YMMV / The Strange Case of Dr. Jekyll and Mr. Hyde
The book provides examples of:
Alternative Character Interpretation: Not a full example as this is actually mused upon in the book, but the idea that the serum doesn't actually transform Jekyll into a different-looking evil man, it simply transforms him into a different-looking man, and it's the intoxication of being able to get away with any crime that leads him to act so evilly. Many adaptations, especially recent ones, decide to eschew the idea that it changes his looks at all and represent the changes purely by acting.
In the book Jekyll pretty much admits that his motive for inventing the serum was nothing other than For the Evulz; he wants to be able to act immorally, but as Jekyll he'll always be worried about his respectable image. As Hyde he doesn't have to worry, as the worst people think of him is that Hyde might be blackmailing him (and/or could be his Bastard Bastard son). And keep in mind that Jekyll chooses to keep turning into Hyde, even after Hyde severely injures an innocent child.
A line Jekyll makes about Hyde growing in stature, as though conscious of a more generous tide of blood. Does he mean Hyde would have grown to hulk-like proportions or that he's just becoming healthier compared to the skinnier dwarf form he starts off as compared to the more hearty stocked Jekyll?
And then there's the implied Jekyll/Utterson context as seen below.
Common Knowledge: There are many common misconceptions about the novel, the foremost being that Jekyll and Hyde being the same person was a twist, and there are no love interests or nominal women at all.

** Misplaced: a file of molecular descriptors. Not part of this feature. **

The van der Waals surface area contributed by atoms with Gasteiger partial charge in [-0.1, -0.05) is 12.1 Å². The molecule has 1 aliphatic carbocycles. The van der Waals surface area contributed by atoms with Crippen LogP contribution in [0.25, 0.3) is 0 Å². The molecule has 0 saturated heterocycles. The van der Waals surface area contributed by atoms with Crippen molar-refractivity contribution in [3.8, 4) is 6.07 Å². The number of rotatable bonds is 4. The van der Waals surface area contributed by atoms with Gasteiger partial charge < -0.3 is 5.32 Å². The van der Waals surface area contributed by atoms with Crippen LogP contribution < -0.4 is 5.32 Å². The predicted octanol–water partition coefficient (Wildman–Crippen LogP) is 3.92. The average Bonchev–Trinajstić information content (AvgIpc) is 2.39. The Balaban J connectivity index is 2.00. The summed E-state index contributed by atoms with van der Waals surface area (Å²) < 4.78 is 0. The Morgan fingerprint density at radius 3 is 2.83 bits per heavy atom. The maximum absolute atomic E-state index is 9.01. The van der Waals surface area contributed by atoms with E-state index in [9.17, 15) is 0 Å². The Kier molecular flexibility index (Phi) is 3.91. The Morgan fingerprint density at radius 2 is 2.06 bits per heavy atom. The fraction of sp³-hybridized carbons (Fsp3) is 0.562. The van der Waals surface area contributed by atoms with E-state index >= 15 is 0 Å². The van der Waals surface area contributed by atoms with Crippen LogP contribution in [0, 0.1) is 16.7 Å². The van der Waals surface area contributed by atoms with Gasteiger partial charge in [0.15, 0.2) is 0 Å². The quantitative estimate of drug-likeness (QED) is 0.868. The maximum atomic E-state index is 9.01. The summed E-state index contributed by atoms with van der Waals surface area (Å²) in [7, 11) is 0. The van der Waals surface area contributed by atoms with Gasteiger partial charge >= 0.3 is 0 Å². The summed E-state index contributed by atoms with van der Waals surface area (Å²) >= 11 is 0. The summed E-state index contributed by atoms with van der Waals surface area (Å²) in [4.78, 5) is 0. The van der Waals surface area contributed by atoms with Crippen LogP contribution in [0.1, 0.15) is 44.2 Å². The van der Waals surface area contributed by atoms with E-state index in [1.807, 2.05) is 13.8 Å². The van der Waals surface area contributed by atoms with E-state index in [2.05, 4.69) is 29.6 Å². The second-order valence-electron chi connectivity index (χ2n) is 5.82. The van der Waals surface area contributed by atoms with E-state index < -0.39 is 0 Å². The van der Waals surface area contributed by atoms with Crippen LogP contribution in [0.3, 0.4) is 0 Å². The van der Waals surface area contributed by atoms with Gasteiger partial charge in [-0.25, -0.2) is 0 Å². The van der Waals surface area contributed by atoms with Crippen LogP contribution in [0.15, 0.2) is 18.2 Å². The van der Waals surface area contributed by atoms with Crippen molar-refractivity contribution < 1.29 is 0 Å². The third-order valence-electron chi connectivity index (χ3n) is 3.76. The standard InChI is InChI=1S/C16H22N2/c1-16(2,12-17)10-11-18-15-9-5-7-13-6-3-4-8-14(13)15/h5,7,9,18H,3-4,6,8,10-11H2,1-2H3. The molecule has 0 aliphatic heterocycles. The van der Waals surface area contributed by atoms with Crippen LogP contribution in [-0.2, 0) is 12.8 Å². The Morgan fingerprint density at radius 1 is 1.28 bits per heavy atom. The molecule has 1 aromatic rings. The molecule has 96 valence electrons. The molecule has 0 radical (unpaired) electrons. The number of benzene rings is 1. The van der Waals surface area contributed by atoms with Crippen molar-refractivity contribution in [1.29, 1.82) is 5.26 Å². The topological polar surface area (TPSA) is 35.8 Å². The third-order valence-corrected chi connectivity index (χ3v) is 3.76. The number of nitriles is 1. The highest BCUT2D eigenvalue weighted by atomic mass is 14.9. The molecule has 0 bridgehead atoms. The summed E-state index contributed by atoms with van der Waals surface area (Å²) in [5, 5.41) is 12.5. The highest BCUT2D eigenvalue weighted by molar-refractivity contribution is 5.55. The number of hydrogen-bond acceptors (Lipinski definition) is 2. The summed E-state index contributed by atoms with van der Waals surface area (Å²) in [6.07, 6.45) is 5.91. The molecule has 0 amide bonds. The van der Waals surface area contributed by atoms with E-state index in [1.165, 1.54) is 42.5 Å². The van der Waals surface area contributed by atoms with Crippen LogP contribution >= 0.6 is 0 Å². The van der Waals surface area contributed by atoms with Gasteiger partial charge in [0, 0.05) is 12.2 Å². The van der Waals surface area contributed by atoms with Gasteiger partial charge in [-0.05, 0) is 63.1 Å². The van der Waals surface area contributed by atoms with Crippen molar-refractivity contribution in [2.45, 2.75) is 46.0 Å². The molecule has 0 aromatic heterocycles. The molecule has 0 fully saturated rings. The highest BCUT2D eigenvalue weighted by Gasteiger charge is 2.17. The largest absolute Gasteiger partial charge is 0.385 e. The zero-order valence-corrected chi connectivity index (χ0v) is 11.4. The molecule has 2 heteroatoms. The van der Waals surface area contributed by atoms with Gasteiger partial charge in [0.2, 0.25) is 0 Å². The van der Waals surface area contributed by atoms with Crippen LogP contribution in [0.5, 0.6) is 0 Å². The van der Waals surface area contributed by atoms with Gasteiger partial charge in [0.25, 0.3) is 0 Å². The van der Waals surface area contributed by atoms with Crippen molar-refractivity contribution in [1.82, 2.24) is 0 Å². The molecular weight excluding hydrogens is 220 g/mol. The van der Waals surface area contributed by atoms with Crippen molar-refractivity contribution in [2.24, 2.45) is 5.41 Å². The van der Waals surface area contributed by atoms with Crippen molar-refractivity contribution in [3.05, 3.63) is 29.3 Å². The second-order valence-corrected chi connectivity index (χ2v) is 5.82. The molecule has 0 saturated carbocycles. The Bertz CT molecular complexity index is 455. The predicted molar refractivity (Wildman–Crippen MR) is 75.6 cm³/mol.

Harsher in Hindsight: Hyde's crimes were heinous enough, but soon after the book was published, the Jack the Ripper murders took place. Even worse, one of the suspects was an actor who played Jekyll and Hyde onstage; his performance was so convincing that people began to believe it wasn't an act.
It's really easy to read some Utterson/Jekyll into the former's concern for the latter, with his fears that Hyde was Jekyll's son or lover, and was using that to blackmail him.
Homosexual undertones were read into the book early on, and a few of Stevenson's gay friends chided him for possibly bringing them to light at all. The recent passing of homosexual legislation up north meant that closeted homosexuality wasn't just a hot-button issue at the time, but that Stevenson could possibly have had it on the mind while writing. A closer look at the edits from the second manuscript seems to support this theory, as Utterson himself starts to read a little bit more into Jekyll and Hyde's perceived relationship. Then again, this was a time when two men could have a completely platonic Romantic Two-Man Friendship and not be chided for it.
A short story by Kim Newman, "Further Developments in the Strange Case of Dr. Jekyll and Mr. Hyde", riffs on this; Essentially, Hyde is a separate person. And he's Jekyll's lover.
It Was His Sled: The original story is a mystery about what connection the upstanding Jekyll could have to the shady Hyde. Pretty much everyone nowadays already knows the answer; Jekyll and Hyde are one and the same, the result of Jekyll taking a potion that split him into two selves, one normal and one totally evil. Often enough, the twist is the only thing they know about the story.
Most people don't know that the dual identity was originally a Twist Ending, and it is not uncommon to see adaptations of references where Hyde is a hulking monster rather than simply an evil, apelike man.
Misaimed Fandom: Some people will use the idea of being a "Jekyll and Hyde" as an excuse for either their own bad behaviour or that of their loved ones. This arguably inverts the moral of Stevenson's story, where Jekyll's refusal to take responsibility for Hyde's actions was a big part of what caused things to go badly.
Moral Event Horizon: Clearly, when Hyde brutally murders Sir Danvers Carew for absolutely no reason, he has reached this point.